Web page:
In memoriam: Henning Thing
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In memoriam: Henning Thing

Photo above: Gabrielle. In August 1999, I went around photographing all my colleagues at the Danish Polar Center, among other Henning Thing.

Dear Friend and former colleague, Henning Thing (1948 – 2023) has regrettably lost his battle against cancer. He passed away Thursday, April 13 at home surrounded by his closest family. Under the circumstances, this was the best you could wish for him. It was almost surreal when Henning informed us two years ago that he had been diagnosed with an incurable type of cancer. Somehow, it seemed impossible that a healthy, vibrant and energetic person like Henning should succumb to lethal cancer. He was like an immortal, full of light, humour and energy. But sadly, cancer doesn’t work that way. Anyone can fall victim. I’m just happy he got his years of retirement, where he and his wife, Eva could travel the world, see their four children grow up, and experience the joy of grandchildren being added to the family.

Photo: Gabrielle. Henning entertaining all of us with a talk about polar ancestry at the reception for his retirement at the Niels Bohr Institute, University of Copenhagen.

Henning was a treasured colleague of mine from my time as an academic employee at the Danish Polar Center (DPC) 1999 – 2002. I was lucky to end up in an office with Henning, the Arctic wildlife biologist and senior consultant, and Irene Seiten, the graphic layout manager of Polarfronten. Thus, I was ensured endless entertainment and inspiration during my working hours. Henning encapsulated the meaning of being a ‘Polar researcher’. He had done so many interesting projects in Greenland, from counting reindeer in West Greenland, to starting the Zackenberg Research Station in Northeast Greenland, to being responsible for getting our ‘Ikka project’ started in Southwest Greenland. Further, he was an excellent story teller and a frequent author of popular science articles from the Arctic. He always had so many sparkling ideas. We got the concept of ‘Polarnatten’ up and running during the annual culture night in Copenhagen, and Henning (and others) thought it was a brilliant idea to bring our Siberian Husky and friends’ Greenland sled dogs to the Polar Night event. It worked surprisingly well, we even drove a sled dog team around Christianshavn in the dark. For the rest, the sled dogs were lined up on a stake out, where children could come and pet them. Whatever you might think about sled dogs, Siberians are perfect friendly pets for children!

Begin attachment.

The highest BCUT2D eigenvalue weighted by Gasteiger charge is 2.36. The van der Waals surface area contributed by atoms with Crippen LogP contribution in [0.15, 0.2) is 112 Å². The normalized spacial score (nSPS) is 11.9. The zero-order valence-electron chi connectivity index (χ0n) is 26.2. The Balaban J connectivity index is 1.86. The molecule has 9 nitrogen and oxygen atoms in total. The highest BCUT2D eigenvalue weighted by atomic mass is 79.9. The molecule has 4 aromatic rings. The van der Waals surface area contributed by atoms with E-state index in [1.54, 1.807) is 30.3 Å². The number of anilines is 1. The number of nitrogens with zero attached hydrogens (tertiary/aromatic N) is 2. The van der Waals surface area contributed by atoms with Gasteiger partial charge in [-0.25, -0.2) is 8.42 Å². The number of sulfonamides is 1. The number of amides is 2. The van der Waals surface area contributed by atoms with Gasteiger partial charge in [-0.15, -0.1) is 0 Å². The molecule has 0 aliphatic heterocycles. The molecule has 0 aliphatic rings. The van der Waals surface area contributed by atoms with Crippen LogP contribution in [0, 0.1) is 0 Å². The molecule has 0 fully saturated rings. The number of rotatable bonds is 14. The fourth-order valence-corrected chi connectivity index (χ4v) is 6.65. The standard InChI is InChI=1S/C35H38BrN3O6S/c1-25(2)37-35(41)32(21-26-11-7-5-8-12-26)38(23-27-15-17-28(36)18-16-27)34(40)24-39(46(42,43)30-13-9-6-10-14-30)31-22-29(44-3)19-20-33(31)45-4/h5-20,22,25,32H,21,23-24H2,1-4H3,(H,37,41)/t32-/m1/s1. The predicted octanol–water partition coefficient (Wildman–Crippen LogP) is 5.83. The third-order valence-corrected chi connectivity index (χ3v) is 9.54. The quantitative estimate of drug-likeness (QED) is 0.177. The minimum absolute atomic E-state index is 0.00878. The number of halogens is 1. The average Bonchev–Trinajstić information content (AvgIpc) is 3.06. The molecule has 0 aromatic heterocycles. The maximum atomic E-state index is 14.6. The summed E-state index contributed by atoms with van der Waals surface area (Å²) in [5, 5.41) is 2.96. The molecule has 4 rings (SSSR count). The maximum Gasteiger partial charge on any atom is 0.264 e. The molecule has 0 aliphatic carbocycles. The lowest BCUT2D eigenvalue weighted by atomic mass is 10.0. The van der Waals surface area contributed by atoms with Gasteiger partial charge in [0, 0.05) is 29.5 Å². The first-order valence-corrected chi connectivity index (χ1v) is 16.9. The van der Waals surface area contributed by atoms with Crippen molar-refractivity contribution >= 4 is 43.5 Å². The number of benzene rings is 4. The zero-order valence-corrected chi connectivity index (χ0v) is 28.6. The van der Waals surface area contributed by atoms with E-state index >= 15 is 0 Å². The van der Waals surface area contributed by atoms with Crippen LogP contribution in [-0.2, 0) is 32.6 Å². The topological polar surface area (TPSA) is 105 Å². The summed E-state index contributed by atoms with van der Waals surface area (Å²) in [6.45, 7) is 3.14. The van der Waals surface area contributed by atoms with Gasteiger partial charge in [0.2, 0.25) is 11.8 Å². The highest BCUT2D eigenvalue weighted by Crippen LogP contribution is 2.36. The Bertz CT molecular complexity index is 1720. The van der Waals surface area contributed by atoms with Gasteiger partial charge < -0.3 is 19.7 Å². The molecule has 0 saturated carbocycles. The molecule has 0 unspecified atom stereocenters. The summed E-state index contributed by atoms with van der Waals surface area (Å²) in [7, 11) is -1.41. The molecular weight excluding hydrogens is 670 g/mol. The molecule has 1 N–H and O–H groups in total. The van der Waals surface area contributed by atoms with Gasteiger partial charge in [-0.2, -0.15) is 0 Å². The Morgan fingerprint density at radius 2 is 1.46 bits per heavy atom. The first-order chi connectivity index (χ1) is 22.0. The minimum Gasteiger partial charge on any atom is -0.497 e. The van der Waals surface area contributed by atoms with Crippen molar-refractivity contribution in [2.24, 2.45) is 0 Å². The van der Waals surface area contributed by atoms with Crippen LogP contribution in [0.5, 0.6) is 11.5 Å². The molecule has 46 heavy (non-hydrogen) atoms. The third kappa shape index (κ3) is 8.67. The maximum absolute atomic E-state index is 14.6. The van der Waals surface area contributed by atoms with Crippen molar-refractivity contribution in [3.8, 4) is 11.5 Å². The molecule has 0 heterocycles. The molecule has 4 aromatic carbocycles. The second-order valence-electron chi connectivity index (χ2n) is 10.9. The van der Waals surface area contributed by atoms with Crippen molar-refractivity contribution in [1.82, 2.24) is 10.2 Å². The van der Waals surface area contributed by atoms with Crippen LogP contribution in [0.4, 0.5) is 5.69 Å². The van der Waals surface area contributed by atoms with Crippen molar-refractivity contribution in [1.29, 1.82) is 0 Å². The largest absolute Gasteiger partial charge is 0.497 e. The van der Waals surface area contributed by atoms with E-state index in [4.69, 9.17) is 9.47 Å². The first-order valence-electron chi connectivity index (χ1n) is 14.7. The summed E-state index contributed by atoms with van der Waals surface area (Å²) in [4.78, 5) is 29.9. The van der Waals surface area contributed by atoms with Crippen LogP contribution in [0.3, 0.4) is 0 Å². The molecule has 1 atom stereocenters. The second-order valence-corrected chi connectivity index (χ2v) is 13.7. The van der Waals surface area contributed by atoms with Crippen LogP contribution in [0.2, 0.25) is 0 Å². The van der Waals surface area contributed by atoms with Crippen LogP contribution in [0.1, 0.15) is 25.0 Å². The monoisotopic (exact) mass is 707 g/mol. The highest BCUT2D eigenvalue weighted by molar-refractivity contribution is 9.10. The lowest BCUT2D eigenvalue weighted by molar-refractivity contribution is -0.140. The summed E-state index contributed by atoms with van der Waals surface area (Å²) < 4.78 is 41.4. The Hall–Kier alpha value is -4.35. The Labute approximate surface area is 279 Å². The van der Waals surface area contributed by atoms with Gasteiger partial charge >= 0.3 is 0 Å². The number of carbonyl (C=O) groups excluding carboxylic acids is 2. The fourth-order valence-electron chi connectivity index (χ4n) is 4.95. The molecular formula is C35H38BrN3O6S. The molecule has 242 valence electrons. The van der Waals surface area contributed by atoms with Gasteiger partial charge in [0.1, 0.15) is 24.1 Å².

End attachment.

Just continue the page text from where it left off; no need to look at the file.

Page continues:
Photo: DPC. Gabrielle with my old lead dogs Vanja and Viljar at Polarnatten, Danish Polar Center in Copenhagen.

Luckily for me, I was able to keep in contact with Henning and Eva, even when I left Denmark and started a research career abroad. There have been many nice social visits to their home in Bagsværd, and Henning kindly took care of my Greenland rocks during the time I was without a permanent home. They would get lots of love and care in his amazing garden landscape. Often when you came to visit, the first stop would be a tour of the garden to see what new projects he had up and running. Henning and Eva came on a visit to Stockholm, while I was living there and it was great to have friends from old days checking up on you. All my warmest thoughts and condolences goes to Eva, their children and in-laws, and the grandchildren! The funeral service (bisættelse) will take place from Bagsværd Church on Friday April 21 at 11 o’clock.

Photo: Gabrielle. Henning and Eva Thing at a restaurant in ‘Gamla Stan’, Stockholm. A lovely couple!